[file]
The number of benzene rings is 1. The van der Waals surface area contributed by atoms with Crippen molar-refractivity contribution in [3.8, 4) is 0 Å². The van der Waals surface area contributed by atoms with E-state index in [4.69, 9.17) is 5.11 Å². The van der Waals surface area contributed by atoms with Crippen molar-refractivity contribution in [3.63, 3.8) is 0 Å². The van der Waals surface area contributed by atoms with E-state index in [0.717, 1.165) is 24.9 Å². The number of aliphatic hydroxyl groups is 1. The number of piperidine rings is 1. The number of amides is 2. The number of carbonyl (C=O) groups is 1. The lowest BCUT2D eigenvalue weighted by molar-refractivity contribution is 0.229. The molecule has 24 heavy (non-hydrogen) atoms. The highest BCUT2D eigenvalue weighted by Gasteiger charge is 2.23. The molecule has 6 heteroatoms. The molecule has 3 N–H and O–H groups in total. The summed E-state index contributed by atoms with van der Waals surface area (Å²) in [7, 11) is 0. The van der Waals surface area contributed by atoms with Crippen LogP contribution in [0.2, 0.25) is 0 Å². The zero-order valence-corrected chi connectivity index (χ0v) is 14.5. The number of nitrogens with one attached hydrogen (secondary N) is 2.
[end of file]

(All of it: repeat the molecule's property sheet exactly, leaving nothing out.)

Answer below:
The number of benzene rings is 1. The van der Waals surface area contributed by atoms with Crippen molar-refractivity contribution in [3.8, 4) is 0 Å². The van der Waals surface area contributed by atoms with E-state index in [4.69, 9.17) is 5.11 Å². The van der Waals surface area contributed by atoms with Crippen molar-refractivity contribution in [3.63, 3.8) is 0 Å². The van der Waals surface area contributed by atoms with E-state index in [0.717, 1.165) is 24.9 Å². The number of aliphatic hydroxyl groups is 1. The number of piperidine rings is 1. The number of amides is 2. The number of carbonyl (C=O) groups is 1. The lowest BCUT2D eigenvalue weighted by molar-refractivity contribution is 0.229. The molecule has 24 heavy (non-hydrogen) atoms. The highest BCUT2D eigenvalue weighted by Gasteiger charge is 2.23. The molecule has 6 heteroatoms. The molecule has 3 N–H and O–H groups in total. The summed E-state index contributed by atoms with van der Waals surface area (Å²) in [7, 11) is 0. The van der Waals surface area contributed by atoms with Crippen LogP contribution in [0.2, 0.25) is 0 Å². The zero-order valence-corrected chi connectivity index (χ0v) is 14.5. The number of nitrogens with one attached hydrogen (secondary N) is 2.